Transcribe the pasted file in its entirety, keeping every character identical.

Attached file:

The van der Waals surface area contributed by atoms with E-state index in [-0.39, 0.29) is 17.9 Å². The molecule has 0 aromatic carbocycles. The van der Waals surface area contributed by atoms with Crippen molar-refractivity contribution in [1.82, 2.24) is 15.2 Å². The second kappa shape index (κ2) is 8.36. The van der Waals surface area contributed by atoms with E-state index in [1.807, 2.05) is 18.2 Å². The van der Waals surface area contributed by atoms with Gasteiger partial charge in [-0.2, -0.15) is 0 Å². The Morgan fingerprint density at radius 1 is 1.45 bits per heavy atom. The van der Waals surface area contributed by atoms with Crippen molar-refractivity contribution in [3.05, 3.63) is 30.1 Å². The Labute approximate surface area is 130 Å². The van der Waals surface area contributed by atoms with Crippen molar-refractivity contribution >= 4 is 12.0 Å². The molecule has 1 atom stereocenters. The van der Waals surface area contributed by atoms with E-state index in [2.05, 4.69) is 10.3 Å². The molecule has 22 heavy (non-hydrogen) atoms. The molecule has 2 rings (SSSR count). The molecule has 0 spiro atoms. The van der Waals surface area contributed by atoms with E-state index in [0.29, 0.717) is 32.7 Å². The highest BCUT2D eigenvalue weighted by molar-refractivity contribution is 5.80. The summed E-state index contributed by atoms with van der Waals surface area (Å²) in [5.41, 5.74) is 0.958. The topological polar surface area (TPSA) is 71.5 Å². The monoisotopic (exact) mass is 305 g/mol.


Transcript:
The van der Waals surface area contributed by atoms with E-state index in [-0.39, 0.29) is 17.9 Å². The molecule has 0 aromatic carbocycles. The van der Waals surface area contributed by atoms with Crippen molar-refractivity contribution in [1.82, 2.24) is 15.2 Å². The second kappa shape index (κ2) is 8.36. The van der Waals surface area contributed by atoms with E-state index in [1.807, 2.05) is 18.2 Å². The van der Waals surface area contributed by atoms with Gasteiger partial charge in [-0.2, -0.15) is 0 Å². The Morgan fingerprint density at radius 1 is 1.45 bits per heavy atom. The van der Waals surface area contributed by atoms with Crippen molar-refractivity contribution in [3.05, 3.63) is 30.1 Å². The Labute approximate surface area is 130 Å². The van der Waals surface area contributed by atoms with Crippen molar-refractivity contribution >= 4 is 12.0 Å². The molecule has 1 atom stereocenters. The van der Waals surface area contributed by atoms with E-state index in [2.05, 4.69) is 10.3 Å². The molecule has 22 heavy (non-hydrogen) atoms. The molecule has 2 rings (SSSR count). The molecule has 0 spiro atoms. The van der Waals surface area contributed by atoms with E-state index in [0.29, 0.717) is 32.7 Å². The highest BCUT2D eigenvalue weighted by molar-refractivity contribution is 5.80. The summed E-state index contributed by atoms with van der Waals surface area (Å²) in [5.41, 5.74) is 0.958. The topological polar surface area (TPSA) is 71.5 Å². The monoisotopic (exact) mass is 305 g/mol.